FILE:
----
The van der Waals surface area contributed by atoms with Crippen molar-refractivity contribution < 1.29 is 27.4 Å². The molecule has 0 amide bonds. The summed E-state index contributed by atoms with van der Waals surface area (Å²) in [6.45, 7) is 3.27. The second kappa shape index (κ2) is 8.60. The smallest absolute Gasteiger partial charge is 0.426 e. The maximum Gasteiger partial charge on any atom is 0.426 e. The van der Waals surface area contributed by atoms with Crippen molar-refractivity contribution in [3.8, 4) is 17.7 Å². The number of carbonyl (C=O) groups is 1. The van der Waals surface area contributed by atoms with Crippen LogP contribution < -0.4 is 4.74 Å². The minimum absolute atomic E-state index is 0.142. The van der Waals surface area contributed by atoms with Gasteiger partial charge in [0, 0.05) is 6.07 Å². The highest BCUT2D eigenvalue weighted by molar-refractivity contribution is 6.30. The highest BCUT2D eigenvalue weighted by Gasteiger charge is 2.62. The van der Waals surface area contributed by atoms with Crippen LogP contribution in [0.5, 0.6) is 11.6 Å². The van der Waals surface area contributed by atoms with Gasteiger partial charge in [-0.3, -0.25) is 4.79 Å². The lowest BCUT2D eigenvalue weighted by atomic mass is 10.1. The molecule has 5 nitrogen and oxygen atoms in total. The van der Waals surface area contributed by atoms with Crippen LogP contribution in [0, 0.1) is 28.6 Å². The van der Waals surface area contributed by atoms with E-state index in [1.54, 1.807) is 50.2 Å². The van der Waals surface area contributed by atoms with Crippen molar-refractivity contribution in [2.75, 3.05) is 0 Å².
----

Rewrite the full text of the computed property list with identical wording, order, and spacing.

The van der Waals surface area contributed by atoms with Crippen molar-refractivity contribution < 1.29 is 27.4 Å². The molecule has 0 amide bonds. The summed E-state index contributed by atoms with van der Waals surface area (Å²) in [6.45, 7) is 3.27. The second kappa shape index (κ2) is 8.60. The smallest absolute Gasteiger partial charge is 0.426 e. The maximum Gasteiger partial charge on any atom is 0.426 e. The van der Waals surface area contributed by atoms with Crippen molar-refractivity contribution in [3.8, 4) is 17.7 Å². The number of carbonyl (C=O) groups is 1. The van der Waals surface area contributed by atoms with Crippen LogP contribution < -0.4 is 4.74 Å². The minimum absolute atomic E-state index is 0.142. The van der Waals surface area contributed by atoms with Gasteiger partial charge in [0, 0.05) is 6.07 Å². The highest BCUT2D eigenvalue weighted by molar-refractivity contribution is 6.30. The highest BCUT2D eigenvalue weighted by Gasteiger charge is 2.62. The van der Waals surface area contributed by atoms with Crippen LogP contribution in [0.5, 0.6) is 11.6 Å². The van der Waals surface area contributed by atoms with Gasteiger partial charge in [-0.3, -0.25) is 4.79 Å². The lowest BCUT2D eigenvalue weighted by atomic mass is 10.1. The molecule has 5 nitrogen and oxygen atoms in total. The van der Waals surface area contributed by atoms with Crippen LogP contribution in [0, 0.1) is 28.6 Å². The van der Waals surface area contributed by atoms with E-state index in [1.54, 1.807) is 50.2 Å². The van der Waals surface area contributed by atoms with Crippen molar-refractivity contribution in [2.75, 3.05) is 0 Å².